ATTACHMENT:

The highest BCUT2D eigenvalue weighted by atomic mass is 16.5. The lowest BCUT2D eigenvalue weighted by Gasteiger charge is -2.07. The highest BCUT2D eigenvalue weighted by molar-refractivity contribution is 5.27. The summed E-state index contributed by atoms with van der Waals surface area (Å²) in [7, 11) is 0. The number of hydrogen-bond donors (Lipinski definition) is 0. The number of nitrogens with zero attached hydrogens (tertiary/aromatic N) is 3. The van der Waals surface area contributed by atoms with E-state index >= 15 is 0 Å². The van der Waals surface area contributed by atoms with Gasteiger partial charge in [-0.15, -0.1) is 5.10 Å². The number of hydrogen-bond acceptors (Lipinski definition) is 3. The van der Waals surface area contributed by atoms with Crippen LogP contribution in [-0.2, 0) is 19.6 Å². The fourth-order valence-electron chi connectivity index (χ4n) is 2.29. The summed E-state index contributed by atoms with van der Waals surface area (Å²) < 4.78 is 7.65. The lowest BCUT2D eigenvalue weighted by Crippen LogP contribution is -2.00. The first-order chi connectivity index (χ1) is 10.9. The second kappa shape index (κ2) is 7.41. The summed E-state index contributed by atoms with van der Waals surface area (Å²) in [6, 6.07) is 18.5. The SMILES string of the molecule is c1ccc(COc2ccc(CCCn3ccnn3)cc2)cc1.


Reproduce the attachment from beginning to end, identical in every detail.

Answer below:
The highest BCUT2D eigenvalue weighted by atomic mass is 16.5. The lowest BCUT2D eigenvalue weighted by Gasteiger charge is -2.07. The highest BCUT2D eigenvalue weighted by molar-refractivity contribution is 5.27. The summed E-state index contributed by atoms with van der Waals surface area (Å²) in [7, 11) is 0. The number of hydrogen-bond donors (Lipinski definition) is 0. The number of nitrogens with zero attached hydrogens (tertiary/aromatic N) is 3. The van der Waals surface area contributed by atoms with E-state index >= 15 is 0 Å². The van der Waals surface area contributed by atoms with Gasteiger partial charge in [-0.15, -0.1) is 5.10 Å². The number of hydrogen-bond acceptors (Lipinski definition) is 3. The van der Waals surface area contributed by atoms with Crippen LogP contribution in [-0.2, 0) is 19.6 Å². The fourth-order valence-electron chi connectivity index (χ4n) is 2.29. The summed E-state index contributed by atoms with van der Waals surface area (Å²) < 4.78 is 7.65. The lowest BCUT2D eigenvalue weighted by Crippen LogP contribution is -2.00. The first-order chi connectivity index (χ1) is 10.9. The second kappa shape index (κ2) is 7.41. The summed E-state index contributed by atoms with van der Waals surface area (Å²) in [6, 6.07) is 18.5. The SMILES string of the molecule is c1ccc(COc2ccc(CCCn3ccnn3)cc2)cc1.